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Nebraska Supreme Court Online Library www.nebraska.gov/apps-courts-epub/ 01/15/2021 08:33 AM CST - 169 - Nebraska Supreme Court Advance Sheets 308 Nebraska Reports STATE v. BARTEL Cite as 308 Neb. 169 State of Nebraska, appellee, v. Marc J. Bartel, appellant. ___ N.W.2d ___ Filed January 15, 2021. No. S-20-148.  1. Motions for New Trial: Appeal and Error. The standard of review for a trial court’s denial of a motion for new trial after an evidentiary hearing is whether the trial court abused its discretion in denying the motion.  2. Judgments: Words and Phrases. An abuse of discretion occurs when a trial court’s decision is based upon reasons that are untenable or unreasonable, or when its action is clearly against justice, conscience, reason, or evidence.  3. Criminal Law: Motions for New Trial: Statutes. In Nebraska, limitations on the grounds and timing of a criminal defendant’s motion for new trial are controlled by statute.   4. Pleadings: Statutes: Time. In order for a motion to have any effect, it must comply with statutory time limitations.   5. Motions for New Trial: Statutes: Time: Appeal and Error. An appellate court does not consider a motion for new trial to the extent that its grounds fail to conform to the statutory requirements of timeliness.  6. Motions for New Trial: Time. The time limitation for filing a motion for new trial runs from the date on which a verdict is rendered, not the date of sentencing.  7. Motions for New Trial: Words and Phrases. “Unavoidably prevented” refers to circumstances beyond the control of the party filing the motion for new trial.  8. Attorney and Client. The law requires diligence on the part of clients and their attorneys, and the mere neglect of either will not entitle a party to relief on that ground.  9. Criminal Law: Motions for New Trial: Evidence: Proof. Neb. Rev. Stat. § 29-2101(5) (Reissue 2016) imposes on defendants a twoprong burden of proof: First, a criminal defendant must show that the - 170 - Nebraska Supreme Court Advance Sheets 308 Nebraska Reports STATE v. BARTEL Cite as 308 Neb. 169 10. 11. 12. 13. 14. 15. 16. 17. 18. 19. 20. 21. 22. 23. 24. evidence at issue has been newly discovered since trial, meaning that the evidence could not, with reasonable diligence, have been discovered and produced at trial. Second, the defendant also must show that the evidence at issue is so substantial that with it, a different verdict would probably have been reached at trial. Words and Phrases. Whereas an object is new at the moment that it begins to exist, it is newly discovered once it is revealed or found out to have previously been in existence. Trial: Evidence: Words and Phrases. Evidence is newly discovered if it existed at the time of trial but has been uncovered since the trial. New Trial: Evidence. Evidence newly created after trial does not satisfy Neb. Rev. Stat. § 29-2101(5) (Reissue 2016). ____: ____. Evidence of facts happening after trial ordinarily cannot be considered as newly discovered evidence on which to justify the granting of a new trial. ____: ____. A new trial will not be granted on the ground of newly discovered evidence where it appears that such evidence was not available at the time of the trial, but, rather, the result of changed conditions since. New Trial: Evidence: Verdicts. In any but a very extraordinary case in which an utter failure of justice will unequivocally result, a verdict on the evidence at the trial will not be set aside and a new trial granted on the basis of evidence of facts occurring subsequent to such trial. New Trial: Evidence: Witnesses. To warrant a new trial, newly discovered evidence must involve something other than the credibility of the witness who testified at trial. Divorce. Domestic relations cases are civil cases, litigated between individuals. ____. Domestic relations litigation often involves considerable negotiation between parties about the terms of divorce. ____. Assuming the parties’ negotiation in a domestic relations case was conducted fairly and reasonably, courts give considerable weight to the terms agreed upon by the parties. Motions to Dismiss: Motions to Vacate. A nonparty to a case has no authority to ask the court to dismiss or vacate it. Stipulations. A legal conclusion is not the proper subject of a stipulation. Words and Phrases. Void ab initio means null from the beginning. Judgments: Words and Phrases. An order is void ab initio, rather than merely voidable, if the character of the judgment was not such as the court had the power to render or because the mode of procedure employed by the court was such as it might not lawfully adopt. Fraud: Proof. The standard for showing fraud is high. - 171 - Nebraska Supreme Court Advance Sheets 308 Nebraska Reports STATE v. BARTEL Cite as 308 Neb. 169 Appeal from the District Court for Douglas County, Marlon A. Polk, Judge, on appeal thereto from the County Court for Douglas County, Darryl R. Lowe, Judge. Judgment of District Court affirmed. Michael J. Wilson, of Berry Law Firm, for appellant. Douglas J. Peterson, Attorney General, and Nathan A. Liss for appellee. Heavican, C.J., Miller-Lerman, Cassel, Stacy, Funke, Papik, and Freudenberg, JJ. Heavican, C.J. I. INTRODUCTION In October 2016, a jury found Marc J. Bartel guilty of violating a domestic abuse protection order. Bartel filed a motion for new trial based on a stipulated order, entered in June 2017 in his separate domestic case, that purported to render the original protection order “void ab initio.” The county court denied Bartel’s motion, and the district court found no abuse of discretion. We affirm. II. FACTS 1. Domestic Abuse Protection Order In 2015, Bartel and his then-wife, M.B., were experiencing marital problems. Pursuant to Neb. Rev. Stat. § 42-924 (Reissue 2016), M.B. petitioned for a domestic abuse protection order against Bartel. On September 16, after hearing oral arguments and receiving evidence, the district court for Douglas County made a finding that “a credible threat was made [by Bartel] that would put [M.B.] in fear of bodily injury.” Based on these findings, the district court issued a protection order, effective for “one year from the date of” the order, “unless modified by order of the court.” - 172 - Nebraska Supreme Court Advance Sheets 308 Nebraska Reports STATE v. BARTEL Cite as 308 Neb. 169 Under the protection order, Bartel was “enjoined and prohibited from imposing any restraint upon the person or liberty of [M.B.]”; “enjoined and prohibited from threatening, assaulting, molesting, attacking, or otherwise disturbing the peace of [M.B.]”; “enjoined and prohibited from telephoning, contacting, or otherwise communicating with [M.B.]”; and “ordered to stay away from” M.B.’s home and work addresses. Within the protection order, the district court also made specific allowances for Bartel to continue visitations with his two daughters at least 1 day every week. The district court ordered: “The children will be exchanged at [a church near M.B.’s house]. [Bartel is] to remain in vehicle except to assist children from car seats.” Despite his general prohibition against having any contact with M.B., Bartel was permitted “to notify her by text message that he [is] unable to pick up [the] children” for visitation. At the September 16, 2015, hearing on M.B.’s petition for a protection order, the district court specifically asked Bartel whether he understood that “violation of this order is an arrestable offense.” Bartel responded, “Yes.” 2. Conviction for Violation of Protection Order Saturday, October 31, 2015, was scheduled to be a regular visitation day between Bartel and his daughters. Prior to picking up the girls that morning, Bartel texted M.B. and asked if she would agree to let him pick up their daughters 30 minutes earlier than usual. Bartel wished to take the daughters with him to a funeral in a town an hour away. M.B. agreed, but asked that on this day only Bartel park on the street in front of her house to pick up the girls. M.B. testified that because the pickup time was earlier than usual, she believed it would be easier to ready the girls for their day if she did not need to drive them to the court’s ordered site of dropoff at the church. - 173 - Nebraska Supreme Court Advance Sheets 308 Nebraska Reports STATE v. BARTEL Cite as 308 Neb. 169 Just after the agreed-upon time, Bartel arrived in front of M.B.’s home. He texted M.B. that he was there and remained in his car. The girls emerged from the house, and Bartel exited his car to help load them into car seats. Bartel became angry because he believed that his daughters appeared “disheveled.” He had purchased dresses and tights for them to wear to the funeral, but they were wearing casual shirts and leggings instead. M.B. testified that she had dressed the girls in leggings to make them comfortable during the drive and that their dresses were packed in a sack carried by one of the girls. Taking the girls’ sack and ordering the girls back inside the house to change, Bartel marched behind them, toward M.B.’s front door. M.B., still standing on her front stoop, became concerned when she observed Bartel striding toward her house “like a freight train.” M.B. reminded Bartel that he was prohibited by the protection order from approaching her house. He responded that he was coming in to have the girls change their clothes. Alarmed, M.B. ushered her daughters inside the house and slammed the front door shut, locking it with a deadbolt. M.B. and Bartel each called the police. M.B. testified at trial that she had been afraid for her life and that until the police arrived several minutes later, she held a baseball bat for protection. M.B.’s mother, who was visiting from out of state, gathered the girls in a back bedroom to keep them away from the altercation. Bartel continuously knocked at M.B.’s front door for several minutes, cursing. He then returned to his car and began pacing alongside it until police arrived. Two Omaha police officers arrived on the scene. They separately spoke with M.B. and Bartel. One of the officers then searched police records and discovered the protection order requiring Bartel to stay away from M.B.’s home address. The officers arrested Bartel for violation of the protection order and took him into police custody. - 174 - Nebraska Supreme Court Advance Sheets 308 Nebraska Reports STATE v. BARTEL Cite as 308 Neb. 169 On October 7, 2016, at a trial in the county court for Douglas County, M.B. testified as a witness against Bartel. She averred that the protection order had been in effect and that Bartel had violated it on October 31, 2015. A jury convicted Bartel of having knowingly violated the protection order, a Class I misdemeanor. 1 The county court later sentenced Bartel to 12 months’ probation, a $250 fine, and a suspended sentence of 2 days in jail. 3. Motion for New Trial In June 2017, while his direct appeal was still pending, Bartel moved to dismiss the appeal and filed a motion for new trial. 2 He requested that the county court vacate his conviction because of an order entered in another case. In M.B. and Bartel’s separate domestic relations case, on June 5, 2017, the district court for Douglas County entered an order holding that its “September 16, 2015[,] Protection Order shall be deemed void ab initio, and shall be considered void from the date of entry of this Order.” The order stated that “the parties acknowledge and specifically intend and anticipate that this Order will vacate or void [Bartel’s] conviction of violating the Protection Order.” At that time, M.B. also agreed not to object if Bartel moved for new trial in county court after his conviction for violation of the protection order. In January 2018, at the county court’s hearing on Bartel’s motion for new trial, Bartel offered the June 2017 order and asserted that it was newly discovered evidence relevant to his defense at trial. He also alleged that M.B.’s stipulation to the district court not to object to a motion for new trial implied that she had perpetrated a fraud against the county court by testifying for the State at trial. Finally, Bartel contended that because his conviction was premised on a protection order that was now void ab initio, his conviction was an error of law.  1  2 See § 42-924(4). See Neb. Rev. Stat. § 29-2103 (Reissue 2016). - 175 - Nebraska Supreme Court Advance Sheets 308 Nebraska Reports STATE v. BARTEL Cite as 308 Neb. 169 The county court orally issued an order denying Bartel’s motion for new trial. Sitting as an intermediate appellate court, 3 the district court for Douglas County affirmed, reasoning that the June 2017 order in the domestic relations case reflected the parties’ negotiations after trial based on thenexisting circumstances and was not newly discovered evidence relevant to Bartel’s criminal trial. The district court further found no error in the jury’s conviction or the county court’s sentence and denied Bartel’s motion for new trial. Bartel filed a timely notice of appeal, and we moved the appeal to our docket. 4 III. ASSIGNMENT OF ERROR On appeal, Bartel assigns only one error: that it was error for the district court to uphold the county court’s denial of Bartel’s motion for new trial in the 2016 criminal case, considering the stipulated June 2017 order in his domestic relations case. IV. STANDARD OF REVIEW [1,2] The standard of review for a trial court’s denial of a motion for new trial after an evidentiary hearing is whether the trial court abused its discretion in denying the motion. 5 An abuse of discretion occurs when a trial court’s decision is based upon reasons that are untenable or unreasonable, or when its action is clearly against justice, conscience, reason, or evidence. 6 V. ANALYSIS More than 8 months after he was convicted in 2016 of violating a domestic abuse protection order, Bartel filed a  3   4   5  6 See See See See Neb. Rev. Stat. § 25-2733 (Reissue 2016). Neb. Rev. Stat. § 24-1106(3) (Cum. Supp. 2018). State v. Price, 306 Neb. 38, 944 N.W.2d 279 (2020). id. - 176 - Nebraska Supreme Court Advance Sheets 308 Nebraska Reports STATE v. BARTEL Cite as 308 Neb. 169 motion for new trial based on the June 2017 order, which purported to render the protection order void ab initio. Bartel alleged that the stipulated order had effectively turned back the clock 8 months to nullify the protection order and, with it, the conviction. Viewing that passage of time differently in the light of our statutes, the State argues that Bartel’s grounds for new trial are both too little and too late to warrant a new trial following Bartel’s conviction. We agree. [3] In Nebraska, limitations on the grounds and timing of a criminal defendant’s motion for new trial are controlled by statute. 7 The grounds on which a trial court may order a new trial after a criminal conviction has been entered are specified in Neb. Rev. Stat. § 29-2101 (Reissue 2016). 8 Bartel, in support of his motion for new trial before the county court, offered the June 2017 order from his domestic relations case and cited each of three grounds listed within § 29-2101. He argued first that a new trial was warranted under § 29-2101(1) because M.B.’s stipulation to the June 2017 order implied that she had perpetrated a fraud against the district court and county court during her prior testimony. Second, Bartel contended that because his conviction was premised on a protection order that was now void ab initio according to the June 2017 order, his conviction was an error of law under § 29-2101(4). Third, Bartel alleged that under § 29-2101(5), the June 2017 order was newly discovered evidence that would have been relevant to his defense at trial. The county court denied Bartel’s motion for new trial, and the district court affirmed. Bartel assigns that the district court’s affirmance was in error because the county court had abused its discretion in denying his motion for new trial. We find no such abuse of discretion and affirm the decision of  7  8 See State v. Avina-Murillo, 301 Neb. 185, 917 N.W.2d 865 (2018). See id. - 177 - Nebraska Supreme Court Advance Sheets 308 Nebraska Reports STATE v. BARTEL Cite as 308 Neb. 169 the district court below to uphold the county court’s denial of Bartel’s motion for new trial. 1. Timeliness of Bartel’s Motion for New Trial [4,5] We begin by considering whether Bartel’s motion for new trial was timely. In order for a motion to have any effect, it must comply with statutory time limitations. 9 An appellate court does not consider a motion for new trial to the extent that its grounds fail to conform to the statutory requirements of timeliness. 10 The time limitations for motions for new trial are set forth in § 29-2103. 11 (a) 10-Day Limit [6] The time limitation for filing a motion for new trial runs from the date on which a verdict is rendered, not the date of sentencing. 12 Thus, under § 29-2103(3), for Bartel’s arguments for a new trial based on § 29-2101(1) and (4) to have any effect, they needed to be filed within 10 days after the jury rendered its verdict in his criminal case on October 7, 2016. Yet Bartel did not file a motion for new trial until June 23, 2017, more than 8 months after the jury’s verdict. [7,8] Further, Bartel has failed to allege, nor does the record show, that timely filing was somehow unavoidably prevented for 8 months. “‘[U]navoidably prevented’ as used in § 29-2103(3) refers to circumstances beyond the control of the party filing the motion for new trial.” 13 The law requires diligence on the part of clients and their attorneys, and the mere neglect of either will not entitle a party to relief on that  9 10 11 12 13 See id. See id. Id. See id. See, also, State v. Lacy, 195 Neb. 299, 237 N.W.2d 650 (1976). Avina-Murillo, supra note 7, 301 Neb. at 195, 917 N.W.2d at 873. - 178 - Nebraska Supreme Court Advance Sheets 308 Nebraska Reports STATE v. BARTEL Cite as 308 Neb. 169 ground. 14 Because Bartel’s motion for new trial was untimely without justification, it was ineffective insofar as it rested on the first two grounds alleged under § 29-2101(1) and (4). We thus do not consider those grounds in our analysis below. (b) Within Reasonable Time After Discovery Bartel’s third ground for new trial was that under § 29-2101(5), he had newly discovered evidence that would have been relevant to his defense at trial. Like the first two grounds for a new trial alleged by Bartel, this ground was also filed 8 months after the jury rendered a guilty verdict in Bartel’s criminal case. But under § 29-2103(4), a motion based on newly discovered evidence is timely so long as it was filed within a reasonable time, generally not to exceed 5 years, after discovery of that new evidence. 15 Because we conclude below that the evidence at issue was not newly discovered, we need not determine here whether Bartel’s motion, based on the ground specified in § 29-2101(5), was timely filed. 2. Merit of Bartel’s Motion for New Trial Based on Newly Discovered Evidence Bartel assigns that the district court erred in upholding the county court’s denial of his motion for new trial under § 29-2101(5). Under that statute, a criminal defendant may be granted a new trial if his or her substantial rights were materially affected by “newly discovered evidence material for the defendant which he or she could not with reasonable diligence have discovered and produced at the trial.” 16 14 15 16 Id. See State v. Cross, 297 Neb. 154, 900 N.W.2d 1 (2017). See § 29-2101(5). See, also, Neb. Rev. Stat. § 29-2102(3) (Reissue 2016). - 179 - Nebraska Supreme Court Advance Sheets 308 Nebraska Reports STATE v. BARTEL Cite as 308 Neb. 169 [9] In our opinions interpreting § 29-2101(5), we have found it to impose on defendants a two-prong burden of proof: First, a criminal defendant must show that the evidence at issue has been newly discovered since trial, meaning that the evidence could not, with reasonable diligence, have been discovered and produced at trial. 17 Second, the defendant also must show that the evidence at issue is so substantial that with it, a different verdict would probably have been reached at trial. 18 We turn to the first prong. Bartel contends that the evidence at issue—the June 2017 order in his domestic relations case— was newly discovered evidence. He claims that because the order was not entered until 8 months after the jury announced a guilty verdict following his county court trial, he could not possibly have discovered it and produced it at trial, no matter how much diligence he would have exercised. The State responds that our decision in State v. Jackson 19 counsels against Bartel’s position. In Jackson, we contrasted newly discovered evidence with newly available evidence. The issue was whether the testimony of a codefendant who had refused to testify at the defendant’s criminal trial but then promised after trial to provide exculpatory testimony warranted a new trial. We held that it did not because there was nothing about the codefendant’s exculpatory testimony that had been newly discovered since trial. What had changed since trial were the codefendant’s circumstances and corresponding willingness to testify. Such testimony was thus not newly discovered, but “newly available evidence which does not provide a basis for the granting of a new trial.” 20 17 18 19 20 See State v. Krannawitter, 305 Neb. 66, 939 N.W.2d 335 (2020). Id. State v. Jackson, 264 Neb. 420, 648 N.W.2d 282 (2002). Id. at 433, 648 N.W.2d at 293 (emphasis omitted). - 180 - Nebraska Supreme Court Advance Sheets 308 Nebraska Reports STATE v. BARTEL Cite as 308 Neb. 169 Unlike in Jackson, the evidence at issue here, the June 2017 order, did not exist at the time of Bartel’s trial and conviction. It had not yet been created. After Bartel’s trial in county court, the district court’s 2017 order did not become newly available; it was altogether new. But new is not the same as “newly discovered” for purposes of § 29-2101(5). [10-12] Whereas an object is new at the moment that it begins to exist, it is newly discovered once it is “revealed” or “found out” to have previously been in existence. 21 We have held before that evidence is newly discovered if it existed at the time of trial but has been “uncovered since the trial.” 22 Implicit in that holding is that evidence must have existed at trial for it to be uncovered after the trial. Evidence newly created after trial does not satisfy § 29-2101(5). [13-15] This was also our interpretation in a closely analogous context. The Nebraska civil procedure rules similarly allow for a new trial to be granted based on “newly discovered evidence.” 23 As we have clarified about § 25-1142, however: “‘[E]vidence of facts happening after trial ordinarily cannot be considered as newly discovered evidence on which to justify the granting of a new trial.’ [Citation omitted.] ‘A new trial will not be granted on the ground of newly discovered evidence where it appears that such evidence was not available at the time of the trial, but rather the result of changed conditions since.’ [Citation omitted.] ‘In any but a very extraordinary case in which an utter failure of justice will unequivocally result, a verdict on the evidence at the trial will not be set aside 21 22 23 Compare “New,” Oxford English Dictionary Online, http://oed.com/view/ Entry/126504 (last visited Jan. 9, 2021), with “Discovered,” Oxford English Dictionary Online, http://oed.com/view/Entry/54010 (last visited Jan. 9, 2021). See Jackson, supra note 19, 264 Neb. at 432, 648 N.W.2d at 293. See Neb. Rev. Stat. § 25-1142(7) (Reissue 2016). - 181 - Nebraska Supreme Court Advance Sheets 308 Nebraska Reports STATE v. BARTEL Cite as 308 Neb. 169 and a new trial granted on the basis of evidence of facts occurring subsequent to such trial.’ . . .” 24 We note that motions for new trial are reviewed against different standards depending on whether they follow a civil or a criminal trial. 25 Still, we find the above language instructive here, given the similarity of language between the statutory grounds for a new trial based on newly discovered evidence in the civil and criminal contexts. 26 (a) June 2017 Order in Domestic Relations Case In support of his motion for new trial, Bartel relied on a June 2017 order from the district court entered in his domestic relations case more than 8 months after the criminal trial. In that order, the district court noted that both M.B. and Bartel had stipulated that the 2015 protection order should be rendered “void as of the date of entry.” According to the June 2017 order, M.B. understood that “it [was] anticipated that [Bartel’s] conviction [would] be dismissed and/or vacated with prejudice.” Further, the June 2017 order stated that M.B. had agreed not to object if Bartel filed a motion for new trial in his criminal case. The June 2017 order then asserted that “the . . . 2015 Protection Order shall be deemed void ab initio, and shall be considered void from the date of entry of this Order.” We find nothing on the face of this June 2017 order that would make it newly discovered evidence under § 29-2101(5) concerning facts that existed at Bartel’s criminal trial. To 24 25 26 State ex rel. Douglas v. Bible Baptist Church, 218 Neb. 307, 309, 353 N.W.2d 20, 22 (1984) (quoting Wagner v. Loup River Public Power District, 150 Neb. 7, 33 N.W.2d 300 (1948)). Accord In Interest of S.H., L.H., and A.H., 225 Neb. 452, 406 N.W.2d 112 (1987). See Hubbard v. State, 72 Neb. 62, 100 N.W. 153 (1904). See, also, e.g., State v. Torrence, 192 Neb. 720, 224 N.W.2d 177 (1974), disapproved on other grounds, State v. Harney, 237 Neb. 512, 466 N.W.2d 540 (1991). Compare § 25-1142(7), with § 29-2101(5). - 182 - Nebraska Supreme Court Advance Sheets 308 Nebraska Reports STATE v. BARTEL Cite as 308 Neb. 169 the contrary, the order did not exist until 8 months after trial. At that point, it was newly created by the district court, pursuant at least in part to M.B.’s and Bartel’s stipulation made after the county court’s trial. At oral argument, Bartel conceded that the June 2017 order itself did not exist until after his criminal trial. Yet he contended that the order still had legal effect upon the facts that existed at trial and, thus, that the order was newly discovered evidence under § 29-2101(5). According to Bartel, the order implied that M.B. had fraudulently testified to the district court in support of the protection order and to the county court in support of a conviction. Next, Bartel asserted that the June 2017 order rendered his protection order retroactively ineffective prior to trial. We disagree. (b) M.B.’s Testimony [16] As an initial matter, testimony recanted after trial is notoriously unreliable. 27 We have thus long held that to warrant a new trial, newly discovered evidence must involve something other than the credibility of the witness who testified at trial. 28 Even if M.B.’s stipulation to the June 2017 order did cast doubt on her credibility by undermining her prior testimony, that would not warrant a new trial under § 29-2101(5). [17-19] Moreover, Bartel has failed to show that M.B.’s stipulation actually undermined her prior testimony. Domestic relations cases are civil cases, litigated between individ­ uals. 29 Such litigation often involves considerable negotiation between parties about the terms of divorce. 30 Assuming the parties’ negotiation was conducted fairly and reasonably, 27 28 29 30 See State v. Lotter, 278 Neb. 466, 771 N.W.2d 551 (2009). See, also, Jackson, supra note 19. See State v. Oliveira-Coutinho, 291 Neb. 294, 865 N.W.2d 740 (2015). See Marshall v. Marshall, 298 Neb. 1, 902 N.W.2d 223 (2017). See, e.g., Bayne v. Bayne, 302 Neb. 858, 925 N.W.2d 687 (2019). - 183 - Nebraska Supreme Court Advance Sheets 308 Nebraska Reports STATE v. BARTEL Cite as 308 Neb. 169 courts generally give considerable weight to the terms agreed upon by the parties. 31 [20,21] That appears to have happened here. Over the course of negotiations in M.B. and Bartel’s domestic relations case, it appears M.B. accepted that Bartel’s criminal conviction might be dismissed or vacated. Because she was not the party prosecuting Bartel’s criminal case, M.B. had no authority, even if she had been so inclined, to herself ask the county court to dismiss or vacate it. 32 Instead, in the domestic relations case to which she was a party, M.B. stipulated that she understood that the county court’s criminal case might be dismissed or vacated. We note that to the extent M.B. characterized the protection order as void ab initio, that characterization was a legal conclusion and thus not the proper subject of a stipulation. 33 The district court documented M.B.’s stipulation, as proposed, in its 2017 order. Absent from the June 2017 order, however, is evidence that M.B. was recanting her prior testimony. She did not assert that her testimony to the county court or district court had been false or misconstrued. The district court made no findings that M.B.’s prior statements were untrue or fraudulent. Bartel asserts that M.B.’s stipulation “amounts to an admission by [M.B.] that she misled the jury when she testified that the protection orders were based on valid concerns and that she ‘fe[lt] the need to seek a domestic abuse protection order’ against Bartel.” 34 But M.B. did not stipulate to having misled the jury about her fear of Bartel that prompted the protection order. Instead, her stipulation appears to reflect her view of the facts that occurred after Bartel’s criminal trial and over 31 32 33 34 See id. See HBI, L.L.C. v. Barnette, 305 Neb. 457, 941 N.W.2d 158 (2020). See Vitalix, Inc. v. Box Butte Cty. Bd. of Equal., 280 Neb. 186, 786 N.W.2d 326 (2010). Brief for appellant at 14. - 184 - Nebraska Supreme Court Advance Sheets 308 Nebraska Reports STATE v. BARTEL Cite as 308 Neb. 169 the course of negotiations in the domestic relations case. It might well have been true that in 2017, M.B. was no longer as afraid of Bartel as she had been when she sought the protection order in 2015. Still, that would not change the facts that existed in 2015 and at trial. We find no evidence that M.B. explicitly refuted or undermined her prior testimony. That M.B. stipulated to the June 2017 order is not newly discovered evidence under § 29-2101(5). We reject Bartel’s argument to the contrary. (c) Void ab Initio [22,23] We also find no basis for Bartel’s argument that the June 2017 order rendered his protection order retroactively ineffective at the time of trial. Void ab initio, the term used in the June 2017 order, means “[n]ull from the beginning.” 35 As courts in other jurisdictions have stated, “[a]n order is void ab initio, rather than merely voidable, if ‘the character of the judgment was not such as the court had the power to render, or because the mode of procedure employed by the court was such as it might not lawfully adopt.’” 36 Similarly to those other jurisdictions, we have applied the doctrine of void ab initio sparingly, such as when a court’s order was entered without personal or subject matter jurisdiction 37 or absent proper procedures. 38 Here, Bartel provides no reasoning, nor do we find, that the district court in 2015 35 36 37 38 Black’s Law Dictionary 1885 (11th ed. 2019). See, also, Salem Grain Co. v. City of Falls City, 302 Neb. 548, 924 N.W.2d 678 (2019). Collins v. Shepherd, 274 Va. 390, 402, 649 S.E.2d 672, 678 (2007). See, also, Reid v. Indep. Union of All Workers, 200 Minn. 599, 275 N.W. 300 (1937); Hampshire v. Woolley, 72 Utah 106, 269 P. 135 (1928), overruled in part on other grounds, In re Rice’s Estate, 111 Utah 428, 182 P.2d 111 (1947); 56 Am. Jur. 2d Motions, Rules, and Orders § 47 (2020). See, e.g., Sid Dillon Chevrolet v. Sullivan, 251 Neb. 722, 559 N.W.2d 740 (1997). See, e.g., Big John’s Billiards v. Balka, 254 Neb. 528, 577 N.W.2d 294 (1998). - 185 - Nebraska Supreme Court Advance Sheets 308 Nebraska Reports STATE v. BARTEL Cite as 308 Neb. 169 lacked jurisdiction or failed to follow proper procedures when it entered the protection order. Bartel instead claims that the district court’s authority to render its protection order void ab initio came from Neb. Rev. Stat. § 25-2001(4) (Reissue 2016). Under that statute, “[a] district court may vacate or modify its own judgments or orders after the term at which such judgments or orders were made . . . for fraud practiced by the successful party in obtaining the judgment or order.” 39 According to Bartel, the ­district court in 2017 had authority under § 25-2001(4) to render its protection order void ab initio because “the protection order was obtained by [M.B.’s] fraud,” practiced in her petition to the district court to procure a protection order. 40 But even assuming, arguendo, that § 25-2001 would authorize a district court to go back in time to nullify its protection order in the way that Bartel suggests, we find that the statutory requirements for such action were not met here. First, a district court’s authority under the law to vacate an order after the term in which the order was made may be invoked only by “a motion filed within six months after the entry of the judgment or order.” 41 Because the district court entered the protection order on September 16, 2015, the district court’s term ended at the end of 2015. 42 Yet after the district court entered the protection order, it was not until almost 15 months later, on January 4, 2017, that Bartel filed a motion seeking to vacate the protection order pursuant to the district court’s authority under § 25-2001. On May 26, 2017, Bartel again filed a motion to invoke the district court’s authority under § 25-2001. Neither motion was filed within the 6 months required under § 25-2001(1). 39 40 41 42 § 25-2001. Brief for appellant at 17. § 25-2001(1). See Eicher v. Mid America Fin. Invest. Corp., 275 Neb. 462, 748 N.W.2d 1 (2008). - 186 - Nebraska Supreme Court Advance Sheets 308 Nebraska Reports STATE v. BARTEL Cite as 308 Neb. 169 We note that before its expiration, the protection order appears to have been timely withdrawn pursuant to M.B.’s motion filed on December 17, 2015. However, that withdrawal did not invoke the district court’s authority under § 25-2001. The district court’s “Order of Dismissal” entered on January 6, 2016, did not find that the protection order should never have existed, nor that the protection order was vacated pursuant to the district court’s § 25-2001 authority. Instead, it appears that the district court withdrew the protection order from having future effect pursuant to § 42-924. But because no motion to vacate the protection order pursuant to § 25-2001 was filed within 6 months after the protection order’s issuance, we find no authority under § 25-2001(4) for the district court to have vacated the protection order with retroactive effect. [24] Second, even if a motion had been filed within 6 months, we question whether the district court would have had a lawful basis for exercising its authority to vacate the protection order under § 25-2001(4). The standard for showing fraud under that statute is high. 43 And, as analyzed above, the June 2017 order does not definitively state that M.B. wished to recant her prior testimony. Bartel does not identify even a single fact from M.B.’s prior testimony that she explicitly refuted or undermined. The district court made no findings of fraud, nor do we find evidence of fraud in the record. Without statutory authority, the June 2017 order could have had no legal effect upon the protection order entered in September 2015. At most, then, the district court’s use of the term “void ab initio” in the June 2017 order was a finding of fact about a term that M.B. and Bartel had negotiated in their domestic relations case. But that term could itself have no legal effect. 44 43 44 See State on behalf of B.M. v. Brian F., 288 Neb. 106, 846 N.W.2d 257 (2014). See Vitalix, Inc., supra note 33. - 187 - Nebraska Supreme Court Advance Sheets 308 Nebraska Reports STATE v. BARTEL Cite as 308 Neb. 169 And, for purposes of the county court’s trial, it was not newly discovered evidence under § 29-2101(5). The district court did not err in upholding the county court’s denial of Bartel’s motion for new trial. Bartel’s assignment of error is without merit. VI. CONCLUSION Bartel was convicted by a jury in county court of violating a protection order. We find no merit to Bartel’s contention that the subsequent June 2017 order in his domestic relations case was newly discovered evidence sufficient to warrant a new trial in the criminal case. Finding no abuse of discretion, we affirm the decision of the district court upholding the county court’s denial of Bartel’s motion for new trial. Affirmed.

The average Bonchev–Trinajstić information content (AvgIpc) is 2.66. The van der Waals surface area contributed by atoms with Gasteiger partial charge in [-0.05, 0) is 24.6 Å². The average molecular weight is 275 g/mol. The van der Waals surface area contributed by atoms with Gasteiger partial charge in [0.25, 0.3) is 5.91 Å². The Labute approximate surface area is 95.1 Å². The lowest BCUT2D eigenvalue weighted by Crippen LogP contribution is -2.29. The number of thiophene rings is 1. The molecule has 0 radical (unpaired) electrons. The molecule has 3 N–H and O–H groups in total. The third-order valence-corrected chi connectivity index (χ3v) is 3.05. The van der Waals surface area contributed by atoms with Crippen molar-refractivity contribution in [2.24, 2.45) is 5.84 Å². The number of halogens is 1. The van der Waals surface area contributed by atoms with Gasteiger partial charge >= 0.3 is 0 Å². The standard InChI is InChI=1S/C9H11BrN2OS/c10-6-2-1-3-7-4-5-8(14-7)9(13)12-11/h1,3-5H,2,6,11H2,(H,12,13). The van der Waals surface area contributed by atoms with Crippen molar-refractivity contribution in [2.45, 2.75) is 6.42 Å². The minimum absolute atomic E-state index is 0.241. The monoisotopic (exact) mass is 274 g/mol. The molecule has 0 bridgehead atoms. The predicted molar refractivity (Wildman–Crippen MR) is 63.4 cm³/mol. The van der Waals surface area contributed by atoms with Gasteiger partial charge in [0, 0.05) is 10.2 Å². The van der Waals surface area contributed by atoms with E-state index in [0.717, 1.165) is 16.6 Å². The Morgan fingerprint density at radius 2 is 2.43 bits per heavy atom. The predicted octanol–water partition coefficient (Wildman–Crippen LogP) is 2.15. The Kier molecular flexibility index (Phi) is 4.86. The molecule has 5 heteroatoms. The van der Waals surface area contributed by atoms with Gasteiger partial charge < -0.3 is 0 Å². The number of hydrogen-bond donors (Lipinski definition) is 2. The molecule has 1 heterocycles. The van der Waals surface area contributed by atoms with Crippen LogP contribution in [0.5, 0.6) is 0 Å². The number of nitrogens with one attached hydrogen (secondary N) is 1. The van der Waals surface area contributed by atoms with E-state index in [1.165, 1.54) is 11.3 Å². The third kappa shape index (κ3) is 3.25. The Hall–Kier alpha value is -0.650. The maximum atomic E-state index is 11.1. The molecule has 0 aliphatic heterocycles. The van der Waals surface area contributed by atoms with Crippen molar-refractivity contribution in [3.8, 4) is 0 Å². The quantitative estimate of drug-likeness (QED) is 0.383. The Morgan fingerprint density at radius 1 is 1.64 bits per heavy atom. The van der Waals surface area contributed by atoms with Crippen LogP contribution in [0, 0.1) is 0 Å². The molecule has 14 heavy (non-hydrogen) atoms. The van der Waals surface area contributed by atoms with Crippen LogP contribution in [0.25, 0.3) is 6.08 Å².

Primary Holding
The Supreme Court affirmed Defendant's conviction of violating a domestic abuse protection order, holding that the district court did not err in affirming the county court's denial of Defendant's motion for new trial.